It is safe to say that Yahoo was Google before Google. It entered the scene in the early days of the internet and became the number one search engine by the end of the 20th century. In 2000, 56% of all online searches went through Yahoo. At the same time, only 1% of searches happened on Google.


A year later, probably sensing trouble, Yahoo switched to Google’s proprietary search algorithm. By 2002, Google’s market share had jumped to 31.8%, inching closer to Yahoo’s free-falling 36.3%.


By the time 2010 rolled around, Google had risen to over 65% of all online searches, with Yahoo at a still-falling 16%.


Google continued to grow throughout the last decade even as Yahoo almost became history.


Polaroid

You know you are successful when people use your product’s name to describe all products of its kind. Polaroid was one of the most famous examples. People didn’t take instant pictures; they were taking polaroids.

The Polaroid Corporation was founded in 1937 and achieved worldwide fame for its instant cameras and films. The company ruled the market for decades until it grew too complacent. That complacency destroyed the company when digital cameras entered the market.

It got until the company went bankrupt in 2001. In 2008, the Impossible Project began making instant films for Polaroid cameras. In 2017, It bought the Polaroid brand and gave it a new name – Polaroid Originals.


Nokia


Nokia entered the mobile phone market in the 1980s and became one of the biggest manufacturers in the next decade. Nokia’s phones became synonymous with innovation and quality.


In the early 2000s, Nokia was still on top of its game. The company launched some of the most successful early models with smart features. But everything changed in 2007 when Apple released the first iPhone.


Nokia was not ready for the smartphone era and failed to adjust… all because of complacency. By 2011, Apple and Samsung overtook the Finnish giant. Their market shares were 19.1% and 15.7%, respectively.


Nokia finally accepted the smartphone but never fully recovered. The company is still making phones, just nowhere near the top.




Myspace


Social networks existed before Facebook. The first ones came around in the 90s. And, by the early 2000s, most people had a profile online.


In 2003, Myspace arrived and it was an instant success. Its popularity spread like wildfire in the following years. And in 2005, media mogul Rupert Murdoch bought the platform for $580 million. At that time, only college students would use Facebook.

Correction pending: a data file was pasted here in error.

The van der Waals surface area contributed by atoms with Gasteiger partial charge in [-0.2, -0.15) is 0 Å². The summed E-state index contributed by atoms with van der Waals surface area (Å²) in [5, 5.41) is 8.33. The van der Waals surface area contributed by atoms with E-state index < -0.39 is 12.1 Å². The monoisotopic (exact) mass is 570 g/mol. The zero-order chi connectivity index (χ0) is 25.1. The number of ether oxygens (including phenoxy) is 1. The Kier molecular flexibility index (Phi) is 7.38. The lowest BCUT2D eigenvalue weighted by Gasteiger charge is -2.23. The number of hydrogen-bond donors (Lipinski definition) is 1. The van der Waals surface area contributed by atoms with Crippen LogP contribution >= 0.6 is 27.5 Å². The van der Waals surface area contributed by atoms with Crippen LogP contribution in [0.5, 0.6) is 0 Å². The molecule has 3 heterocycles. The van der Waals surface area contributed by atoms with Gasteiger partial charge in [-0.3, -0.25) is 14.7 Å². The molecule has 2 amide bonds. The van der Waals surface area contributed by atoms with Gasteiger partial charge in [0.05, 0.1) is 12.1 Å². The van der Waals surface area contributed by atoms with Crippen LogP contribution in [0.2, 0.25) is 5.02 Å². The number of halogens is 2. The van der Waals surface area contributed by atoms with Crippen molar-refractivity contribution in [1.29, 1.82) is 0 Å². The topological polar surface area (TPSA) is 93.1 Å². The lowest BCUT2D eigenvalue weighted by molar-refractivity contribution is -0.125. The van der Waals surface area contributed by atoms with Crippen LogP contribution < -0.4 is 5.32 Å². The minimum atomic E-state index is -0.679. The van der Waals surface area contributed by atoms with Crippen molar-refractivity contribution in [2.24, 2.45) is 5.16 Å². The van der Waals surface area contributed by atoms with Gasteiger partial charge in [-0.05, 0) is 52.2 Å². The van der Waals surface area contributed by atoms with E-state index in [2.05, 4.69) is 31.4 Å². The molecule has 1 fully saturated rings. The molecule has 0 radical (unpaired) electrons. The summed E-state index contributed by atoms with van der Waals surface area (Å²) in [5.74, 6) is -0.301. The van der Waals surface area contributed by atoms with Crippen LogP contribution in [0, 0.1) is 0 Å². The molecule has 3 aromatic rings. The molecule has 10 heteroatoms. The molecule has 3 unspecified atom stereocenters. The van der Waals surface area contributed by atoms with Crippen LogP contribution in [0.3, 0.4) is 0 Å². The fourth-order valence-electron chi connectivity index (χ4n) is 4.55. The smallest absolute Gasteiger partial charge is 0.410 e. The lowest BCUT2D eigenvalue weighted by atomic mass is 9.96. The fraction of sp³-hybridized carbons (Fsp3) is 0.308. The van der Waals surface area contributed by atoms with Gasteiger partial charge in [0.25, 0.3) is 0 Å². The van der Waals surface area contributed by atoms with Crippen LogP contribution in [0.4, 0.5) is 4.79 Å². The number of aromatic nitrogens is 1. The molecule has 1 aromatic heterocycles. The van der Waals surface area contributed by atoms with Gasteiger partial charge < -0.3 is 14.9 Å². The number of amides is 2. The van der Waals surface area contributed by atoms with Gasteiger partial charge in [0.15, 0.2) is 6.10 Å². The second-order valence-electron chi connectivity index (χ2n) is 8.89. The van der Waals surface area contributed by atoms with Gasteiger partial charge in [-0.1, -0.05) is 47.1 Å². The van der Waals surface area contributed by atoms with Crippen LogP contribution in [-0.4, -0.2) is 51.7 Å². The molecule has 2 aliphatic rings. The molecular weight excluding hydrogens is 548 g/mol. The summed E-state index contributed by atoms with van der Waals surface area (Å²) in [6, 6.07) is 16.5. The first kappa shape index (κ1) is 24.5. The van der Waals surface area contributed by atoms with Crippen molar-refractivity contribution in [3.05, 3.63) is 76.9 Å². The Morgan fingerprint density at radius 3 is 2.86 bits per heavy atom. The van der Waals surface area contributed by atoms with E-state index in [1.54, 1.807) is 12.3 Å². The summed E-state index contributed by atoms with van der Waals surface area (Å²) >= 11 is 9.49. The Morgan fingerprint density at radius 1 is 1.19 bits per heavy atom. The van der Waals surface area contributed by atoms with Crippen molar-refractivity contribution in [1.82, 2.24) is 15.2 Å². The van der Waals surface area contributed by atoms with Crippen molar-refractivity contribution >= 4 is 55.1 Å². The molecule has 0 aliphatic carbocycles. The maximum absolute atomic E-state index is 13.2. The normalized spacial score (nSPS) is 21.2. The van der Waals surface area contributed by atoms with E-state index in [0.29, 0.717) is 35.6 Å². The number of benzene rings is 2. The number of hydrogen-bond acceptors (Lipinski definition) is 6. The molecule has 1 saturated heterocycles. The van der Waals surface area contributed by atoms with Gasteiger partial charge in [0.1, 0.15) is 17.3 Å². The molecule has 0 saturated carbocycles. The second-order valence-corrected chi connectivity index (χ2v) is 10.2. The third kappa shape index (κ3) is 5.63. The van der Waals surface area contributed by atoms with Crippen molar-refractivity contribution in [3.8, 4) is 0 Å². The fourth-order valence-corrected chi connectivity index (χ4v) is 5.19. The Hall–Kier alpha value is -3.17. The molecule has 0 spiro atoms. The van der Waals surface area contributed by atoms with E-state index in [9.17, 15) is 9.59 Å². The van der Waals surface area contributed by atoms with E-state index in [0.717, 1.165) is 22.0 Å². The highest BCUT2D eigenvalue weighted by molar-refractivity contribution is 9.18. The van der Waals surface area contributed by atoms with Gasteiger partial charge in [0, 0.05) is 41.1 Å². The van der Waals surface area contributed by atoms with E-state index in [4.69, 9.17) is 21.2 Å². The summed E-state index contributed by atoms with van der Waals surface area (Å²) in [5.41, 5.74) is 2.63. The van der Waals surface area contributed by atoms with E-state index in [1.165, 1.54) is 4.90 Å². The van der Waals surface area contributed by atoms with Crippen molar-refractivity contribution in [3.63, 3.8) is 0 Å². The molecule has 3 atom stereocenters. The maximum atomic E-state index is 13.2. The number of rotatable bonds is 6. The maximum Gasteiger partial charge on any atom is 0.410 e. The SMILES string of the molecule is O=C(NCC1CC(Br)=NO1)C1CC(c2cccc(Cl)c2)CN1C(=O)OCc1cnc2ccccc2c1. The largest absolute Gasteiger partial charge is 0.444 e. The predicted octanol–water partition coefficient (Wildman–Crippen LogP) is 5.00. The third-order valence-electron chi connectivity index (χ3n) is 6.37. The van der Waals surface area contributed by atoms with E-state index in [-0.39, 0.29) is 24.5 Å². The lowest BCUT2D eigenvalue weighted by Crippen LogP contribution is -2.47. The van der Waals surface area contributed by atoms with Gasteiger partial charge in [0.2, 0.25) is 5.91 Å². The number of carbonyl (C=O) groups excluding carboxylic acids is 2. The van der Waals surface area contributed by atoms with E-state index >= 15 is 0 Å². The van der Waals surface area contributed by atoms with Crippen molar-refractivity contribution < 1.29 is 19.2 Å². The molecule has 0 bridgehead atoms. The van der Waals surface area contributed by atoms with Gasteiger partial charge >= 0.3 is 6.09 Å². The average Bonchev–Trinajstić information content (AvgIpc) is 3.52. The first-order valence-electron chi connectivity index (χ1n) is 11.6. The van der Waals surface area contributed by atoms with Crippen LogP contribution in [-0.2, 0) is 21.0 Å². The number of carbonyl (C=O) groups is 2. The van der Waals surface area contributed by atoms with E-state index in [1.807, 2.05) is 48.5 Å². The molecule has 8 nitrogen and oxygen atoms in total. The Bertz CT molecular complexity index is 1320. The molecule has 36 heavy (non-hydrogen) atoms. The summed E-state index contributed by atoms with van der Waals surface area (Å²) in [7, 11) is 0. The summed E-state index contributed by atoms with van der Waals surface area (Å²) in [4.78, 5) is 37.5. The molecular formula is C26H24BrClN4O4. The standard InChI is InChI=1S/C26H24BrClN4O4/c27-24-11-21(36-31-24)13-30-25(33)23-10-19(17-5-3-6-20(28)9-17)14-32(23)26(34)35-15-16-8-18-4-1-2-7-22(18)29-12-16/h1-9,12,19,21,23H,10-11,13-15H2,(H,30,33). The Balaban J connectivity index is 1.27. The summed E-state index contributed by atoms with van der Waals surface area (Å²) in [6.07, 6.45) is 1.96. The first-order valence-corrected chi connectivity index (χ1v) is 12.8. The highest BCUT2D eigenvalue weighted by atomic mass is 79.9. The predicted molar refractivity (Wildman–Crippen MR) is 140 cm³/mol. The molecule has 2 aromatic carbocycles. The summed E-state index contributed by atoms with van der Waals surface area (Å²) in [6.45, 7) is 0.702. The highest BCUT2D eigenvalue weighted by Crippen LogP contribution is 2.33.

In 2007, Facebook had around 30 million unique viewers a month, and Myspace had some 70 million. Myspace became the king of social media and then it grew complacent. Facebook kept its edge and continued to grow.


By May 2009, Facebook had overtaken Myspace and reached 160 million users just 12 months later. In 2011, Myspace fell below 40 million user accounts, prompting Murdoch to sell it in the same year for $35 million.


In 2020, everyone has a Facebook account and many may not have even heard of Myspace.


General Motors


General Motors was at the top of the car industry for over a century. It was the most prominent car manufacturer in the United States and the world for most of that time. That said, the company’s arrogance and unwillingness to innovate almost destroyed it. Also, GM is guilty of not paying any attention to its competitors.


Back in the day, General Motors made excellent cars. But as time went on, the company turned its attention to finance. It neglected the quality of its vehicles in the process. Over time, General Motors lost its edge when some of its competition didn’t.


In 2008, Toyota sold more cars than General Motors and became the biggest automaker in the world. One year later, GM filed for bankruptcy and had to accept a government bailout. That got General Motors to the top in 2011 at 4.5 million cars sold. It just didn’t stop its decline.


Today, General Motors is still a big automaker, but a far cry from its glory days.


Conclusion


Reaching the top is hard, and staying there is even harder. To stay on top, you have to maintain your competitive edge. But if you let complacency set in, problems are just around the corner. It might even lose its spot in the market.


The companies mentioned in this article lost their top positions because of complacency. There are so many similar sad stories besides.


Have you noticed the signs of complacency in your company? Are you even looking? I can speak to your employees about the dangers of complacency and how to fight it. Click here to book me as a speaker for your next event.

©2021 by Hassan Younes.